By Reid Wilson
January 24, 2016 at 1:46 pm ET
Just days before the Iowa caucuses, political professionals and intellectual elites who form two pillars of the modern Republican coalition have concluded the race for their party’s nomination has come down to two unpalatable options: On one side is a populist billionaire who appeals to an angry, nativist segment of the GOP’s base. On the other, a rigid ideologue trying to tap into a vein of conservatism that feels left behind, both politically and economically.
After losing two straight presidential contests with nominees who failed to thrill conservative voters, this year’s choice between Donald Trump and Sen. Ted Cruz of Texas seems firmly in the hands of the vocal activist class. Party and intellectual elites feel as if they are watching, helplessly, from the sidelines.
While the activist class contemplates its options, the choice between Trump and Cruz has exposed another rift, this one between those very Republicans who find their influence so diminished. It is a rift between pragmatism and ideology, one that threatens to scar the Republican Party for years to come. In a sense, it is a debate over which candidate would damage the party less.
On the pragmatic side of the growing chasm sit the political professionals interested first and foremost in winning elections. Many strategists, consultants and ad makers who once saw Trump as little more than a side show can no longer deny his seemingly entrenched stay atop the polls. They also cannot help but see Trump’s strength in early general election polling, in which he runs even with or only slightly behind the Democratic front-runner Hillary Clinton.
Clinton’s own political struggles and Trump’s success in exploiting the electorate’s anger make Trump a viable, if not terribly strong, general election contender. In conversations with many of the same strategists who once dismissed the notion that Trump could be the Republican nominee, talk now turns quickly to his prospects against a wounded Clinton.
Cruz, on the other hand, has veered so far to the right that his nomination, they believe, would cause a voter exodus that would harm the party’s candidates up and down the ballot, ensuring a Democratic president, a Democratic Senate and — in the most extreme projections — a Democratic House.
On the other side sit the intellectual elites, those concerned more with the ideological identity of the Republican Party. While Cruz’s personality and approach may not fit perfectly with their wishes, his positions adhere with most, if not all, of the Republican platform.
Trump does not fit the conservative mold, to put it mildly. He has been both for and against amnesty for undocumented immigrants, for and against major health care reform, and for and against abortion rights. His foreign policy, such as it is, is informed by Sunday morning political talk shows, he has said. His political donations have gone as often to Democrats as to Republicans.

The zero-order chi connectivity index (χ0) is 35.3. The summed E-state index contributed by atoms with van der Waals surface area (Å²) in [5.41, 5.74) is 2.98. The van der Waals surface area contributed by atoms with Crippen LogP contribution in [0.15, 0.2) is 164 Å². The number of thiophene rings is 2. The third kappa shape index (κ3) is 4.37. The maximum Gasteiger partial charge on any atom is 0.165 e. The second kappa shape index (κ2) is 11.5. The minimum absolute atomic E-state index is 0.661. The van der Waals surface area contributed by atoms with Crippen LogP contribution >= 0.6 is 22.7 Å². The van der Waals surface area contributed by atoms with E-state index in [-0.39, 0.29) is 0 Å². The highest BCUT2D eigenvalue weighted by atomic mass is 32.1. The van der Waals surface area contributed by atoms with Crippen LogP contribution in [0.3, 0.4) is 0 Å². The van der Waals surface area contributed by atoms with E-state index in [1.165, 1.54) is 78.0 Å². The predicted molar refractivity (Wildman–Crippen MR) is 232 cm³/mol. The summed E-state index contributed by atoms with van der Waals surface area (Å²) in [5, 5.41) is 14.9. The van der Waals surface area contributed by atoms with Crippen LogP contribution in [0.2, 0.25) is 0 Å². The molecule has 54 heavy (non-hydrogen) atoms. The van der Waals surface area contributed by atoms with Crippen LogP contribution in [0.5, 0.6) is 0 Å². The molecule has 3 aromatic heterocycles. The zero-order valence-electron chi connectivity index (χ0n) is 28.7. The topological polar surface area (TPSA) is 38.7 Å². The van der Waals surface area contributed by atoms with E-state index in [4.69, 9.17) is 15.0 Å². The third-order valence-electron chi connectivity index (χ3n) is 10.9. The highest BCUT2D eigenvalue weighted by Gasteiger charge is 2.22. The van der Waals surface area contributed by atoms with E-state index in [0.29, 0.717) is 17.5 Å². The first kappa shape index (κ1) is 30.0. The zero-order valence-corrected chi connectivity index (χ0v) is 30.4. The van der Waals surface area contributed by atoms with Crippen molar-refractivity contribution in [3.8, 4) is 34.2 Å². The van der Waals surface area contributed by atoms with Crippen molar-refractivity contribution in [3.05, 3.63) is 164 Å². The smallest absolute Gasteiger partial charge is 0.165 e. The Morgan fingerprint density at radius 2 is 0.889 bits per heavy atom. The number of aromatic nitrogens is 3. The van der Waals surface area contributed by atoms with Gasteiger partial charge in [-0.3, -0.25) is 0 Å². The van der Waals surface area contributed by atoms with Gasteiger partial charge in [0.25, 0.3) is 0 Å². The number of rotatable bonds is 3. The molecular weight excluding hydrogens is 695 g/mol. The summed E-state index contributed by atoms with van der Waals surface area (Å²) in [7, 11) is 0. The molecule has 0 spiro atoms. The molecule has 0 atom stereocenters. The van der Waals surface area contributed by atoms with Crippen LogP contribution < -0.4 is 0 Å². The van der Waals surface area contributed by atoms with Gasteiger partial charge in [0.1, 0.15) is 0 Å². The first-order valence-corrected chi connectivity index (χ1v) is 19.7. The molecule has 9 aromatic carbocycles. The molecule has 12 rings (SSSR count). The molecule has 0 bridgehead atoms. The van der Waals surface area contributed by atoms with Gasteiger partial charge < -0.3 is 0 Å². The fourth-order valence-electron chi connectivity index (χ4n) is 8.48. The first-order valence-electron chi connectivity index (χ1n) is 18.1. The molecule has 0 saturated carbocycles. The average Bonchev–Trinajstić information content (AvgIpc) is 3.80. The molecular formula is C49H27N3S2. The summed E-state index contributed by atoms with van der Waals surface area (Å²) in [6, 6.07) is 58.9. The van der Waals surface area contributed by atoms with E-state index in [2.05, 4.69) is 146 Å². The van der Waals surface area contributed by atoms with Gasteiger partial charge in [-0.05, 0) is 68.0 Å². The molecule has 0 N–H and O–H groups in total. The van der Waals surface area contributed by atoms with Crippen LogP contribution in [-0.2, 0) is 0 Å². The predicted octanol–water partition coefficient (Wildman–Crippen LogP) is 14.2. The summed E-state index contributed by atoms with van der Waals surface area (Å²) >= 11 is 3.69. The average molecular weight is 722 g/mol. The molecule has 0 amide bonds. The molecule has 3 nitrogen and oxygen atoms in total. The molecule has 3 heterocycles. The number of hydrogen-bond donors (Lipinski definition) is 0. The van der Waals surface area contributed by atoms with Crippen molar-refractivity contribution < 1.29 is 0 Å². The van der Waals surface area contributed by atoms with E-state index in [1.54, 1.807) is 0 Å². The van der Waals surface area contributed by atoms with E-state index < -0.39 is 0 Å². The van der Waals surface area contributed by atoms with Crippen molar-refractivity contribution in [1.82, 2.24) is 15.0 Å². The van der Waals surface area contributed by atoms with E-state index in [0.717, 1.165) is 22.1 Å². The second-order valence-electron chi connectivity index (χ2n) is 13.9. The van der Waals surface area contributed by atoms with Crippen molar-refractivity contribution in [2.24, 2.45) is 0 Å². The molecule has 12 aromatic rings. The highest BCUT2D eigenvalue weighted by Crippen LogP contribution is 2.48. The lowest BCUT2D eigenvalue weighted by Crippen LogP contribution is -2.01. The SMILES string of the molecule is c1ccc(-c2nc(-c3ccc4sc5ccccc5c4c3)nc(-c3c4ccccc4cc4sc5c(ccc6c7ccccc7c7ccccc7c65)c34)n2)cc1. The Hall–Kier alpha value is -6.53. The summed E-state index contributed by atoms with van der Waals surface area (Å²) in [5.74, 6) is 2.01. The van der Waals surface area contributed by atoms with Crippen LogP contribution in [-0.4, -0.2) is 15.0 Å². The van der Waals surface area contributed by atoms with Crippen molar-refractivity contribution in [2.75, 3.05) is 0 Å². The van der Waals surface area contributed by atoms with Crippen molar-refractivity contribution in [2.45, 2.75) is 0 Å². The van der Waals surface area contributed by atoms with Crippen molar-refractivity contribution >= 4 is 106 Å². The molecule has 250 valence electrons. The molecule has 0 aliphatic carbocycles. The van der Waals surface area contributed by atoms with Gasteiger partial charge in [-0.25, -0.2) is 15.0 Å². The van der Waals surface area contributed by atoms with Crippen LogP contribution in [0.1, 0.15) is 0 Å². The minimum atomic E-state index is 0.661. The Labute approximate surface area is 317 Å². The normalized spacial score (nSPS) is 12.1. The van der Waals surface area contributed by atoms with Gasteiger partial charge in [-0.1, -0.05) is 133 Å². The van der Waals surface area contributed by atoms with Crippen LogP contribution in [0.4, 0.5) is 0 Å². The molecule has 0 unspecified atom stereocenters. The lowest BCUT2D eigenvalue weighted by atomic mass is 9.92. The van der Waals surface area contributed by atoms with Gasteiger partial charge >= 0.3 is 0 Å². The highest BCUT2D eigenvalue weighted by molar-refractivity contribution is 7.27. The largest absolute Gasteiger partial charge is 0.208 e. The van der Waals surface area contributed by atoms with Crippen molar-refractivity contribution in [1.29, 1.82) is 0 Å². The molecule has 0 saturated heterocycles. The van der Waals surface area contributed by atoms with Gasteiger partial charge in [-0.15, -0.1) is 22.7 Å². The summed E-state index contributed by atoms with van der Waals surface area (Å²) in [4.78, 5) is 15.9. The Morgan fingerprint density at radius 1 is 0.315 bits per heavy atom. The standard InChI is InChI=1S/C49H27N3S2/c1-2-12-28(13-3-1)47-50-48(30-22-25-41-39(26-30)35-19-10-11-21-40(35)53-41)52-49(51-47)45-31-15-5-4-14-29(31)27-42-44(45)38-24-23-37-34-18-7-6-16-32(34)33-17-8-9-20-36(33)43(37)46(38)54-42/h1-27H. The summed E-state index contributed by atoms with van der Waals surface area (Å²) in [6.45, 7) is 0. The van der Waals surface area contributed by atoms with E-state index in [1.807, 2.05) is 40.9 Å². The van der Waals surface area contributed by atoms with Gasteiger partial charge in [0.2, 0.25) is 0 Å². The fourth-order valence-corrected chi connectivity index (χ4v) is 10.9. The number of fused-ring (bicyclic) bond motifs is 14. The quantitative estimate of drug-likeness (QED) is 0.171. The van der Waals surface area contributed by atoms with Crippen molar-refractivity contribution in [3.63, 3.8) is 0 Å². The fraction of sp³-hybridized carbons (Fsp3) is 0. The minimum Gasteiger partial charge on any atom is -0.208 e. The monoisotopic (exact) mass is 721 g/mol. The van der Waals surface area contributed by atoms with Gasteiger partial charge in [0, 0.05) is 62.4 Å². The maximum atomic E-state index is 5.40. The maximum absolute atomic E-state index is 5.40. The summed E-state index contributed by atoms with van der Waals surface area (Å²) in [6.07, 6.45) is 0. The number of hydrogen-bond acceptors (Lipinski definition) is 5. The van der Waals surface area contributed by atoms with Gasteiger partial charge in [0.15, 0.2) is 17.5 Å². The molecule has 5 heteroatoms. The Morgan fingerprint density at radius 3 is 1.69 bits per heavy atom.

To nominate Trump, many intellectuals believe, would be to abandon any coherent vision of conservatism — and to entrust the conservative party to a candidate who has seemingly made it his business to insult just about every voting bloc to whom Republicans must appeal in the future.
Both factions have made their fears of a ticket led by Trump or Cruz clear in recent weeks, fears that amount to a grudging acceptance of one candidate because the other would cause too much damage.
Political professionals, in the forms of pragmatic Republicans such as former Sen. Bob Dole and Iowa Gov. Terry Branstad, have warned strongly against nominating Cruz, while offering at least limited praise to Trump. They are willing to accept Trump, inconsistent as he may be, because they believe he would do less damage to the thousands of other Republicans running for other offices this year.
Conservatives who fill newspaper opinion pages have lambasted Trump: National Review dedicated its most recent issue to pages of scathing attacks on his record (Indeed, loud efforts by some in the political class to organize an anti-Trump campaign have fallen flat, while Trump’s most consistent critics have been opinion leaders like George Will and Charles Krauthammer). They are willing to accept Cruz, politically dangerous as he might be, to preserve the GOP’s ideological foundation.
The twin conclusions drawn by both factions explain why groups such as the Republican National Committee — which exists, after all, to win elections, not to enforce conservatism among its elected officials — have softened its tone on Trump, and why intellectuals, the guardians of conservative ideology, have more often embraced Cruz.
In the short run, the decision is in the hands of voters who are furious at Washington, even at those leaders within their own party. But the consequences of their choice will reverberate in the long run: Cruz could cost the party many of its hard-won electoral victories from the last several cycles. Trump could leave the party brand in tatters, its image among crucial minority constituencies even more damaged than it already is.
Neither option is appealing to the political and intellectual elites who make up two legs of the modern Republican coalition. But both increasingly worry the choice is no longer theirs to make.